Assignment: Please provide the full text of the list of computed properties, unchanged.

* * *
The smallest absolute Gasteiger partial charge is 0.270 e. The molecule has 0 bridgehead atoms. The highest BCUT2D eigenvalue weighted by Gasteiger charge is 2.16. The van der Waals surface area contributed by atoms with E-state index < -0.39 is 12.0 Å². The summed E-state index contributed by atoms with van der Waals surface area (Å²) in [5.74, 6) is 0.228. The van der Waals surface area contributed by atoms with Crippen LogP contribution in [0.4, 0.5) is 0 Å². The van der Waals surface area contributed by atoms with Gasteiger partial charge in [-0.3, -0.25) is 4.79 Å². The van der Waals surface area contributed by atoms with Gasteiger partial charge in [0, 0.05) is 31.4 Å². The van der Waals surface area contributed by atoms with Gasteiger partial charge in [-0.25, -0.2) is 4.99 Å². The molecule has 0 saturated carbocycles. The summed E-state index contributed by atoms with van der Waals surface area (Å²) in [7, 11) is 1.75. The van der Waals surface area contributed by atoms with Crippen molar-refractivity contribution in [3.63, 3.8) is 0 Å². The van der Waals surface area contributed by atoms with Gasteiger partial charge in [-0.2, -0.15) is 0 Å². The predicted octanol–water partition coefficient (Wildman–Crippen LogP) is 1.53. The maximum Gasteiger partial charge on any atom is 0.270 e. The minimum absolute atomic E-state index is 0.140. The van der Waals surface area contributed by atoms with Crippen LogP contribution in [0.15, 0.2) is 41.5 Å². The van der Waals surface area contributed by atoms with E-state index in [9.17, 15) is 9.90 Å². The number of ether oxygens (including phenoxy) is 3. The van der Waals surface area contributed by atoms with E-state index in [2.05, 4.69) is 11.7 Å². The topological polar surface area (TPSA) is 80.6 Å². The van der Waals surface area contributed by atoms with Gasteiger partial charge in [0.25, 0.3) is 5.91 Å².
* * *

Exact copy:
The smallest absolute Gasteiger partial charge is 0.270 e. The molecule has 0 bridgehead atoms. The highest BCUT2D eigenvalue weighted by Gasteiger charge is 2.16. The van der Waals surface area contributed by atoms with E-state index < -0.39 is 12.0 Å². The summed E-state index contributed by atoms with van der Waals surface area (Å²) in [5.74, 6) is 0.228. The van der Waals surface area contributed by atoms with Crippen LogP contribution in [0.4, 0.5) is 0 Å². The van der Waals surface area contributed by atoms with Gasteiger partial charge in [-0.3, -0.25) is 4.79 Å². The van der Waals surface area contributed by atoms with Gasteiger partial charge in [0, 0.05) is 31.4 Å². The van der Waals surface area contributed by atoms with Gasteiger partial charge in [-0.25, -0.2) is 4.99 Å². The molecule has 0 saturated carbocycles. The summed E-state index contributed by atoms with van der Waals surface area (Å²) in [7, 11) is 1.75. The van der Waals surface area contributed by atoms with Crippen molar-refractivity contribution in [3.63, 3.8) is 0 Å². The van der Waals surface area contributed by atoms with Gasteiger partial charge in [-0.2, -0.15) is 0 Å². The predicted octanol–water partition coefficient (Wildman–Crippen LogP) is 1.53. The maximum Gasteiger partial charge on any atom is 0.270 e. The minimum absolute atomic E-state index is 0.140. The van der Waals surface area contributed by atoms with Crippen LogP contribution in [0.15, 0.2) is 41.5 Å². The van der Waals surface area contributed by atoms with E-state index in [9.17, 15) is 9.90 Å². The number of ether oxygens (including phenoxy) is 3. The van der Waals surface area contributed by atoms with E-state index in [2.05, 4.69) is 11.7 Å². The topological polar surface area (TPSA) is 80.6 Å². The van der Waals surface area contributed by atoms with Gasteiger partial charge in [0.25, 0.3) is 5.91 Å².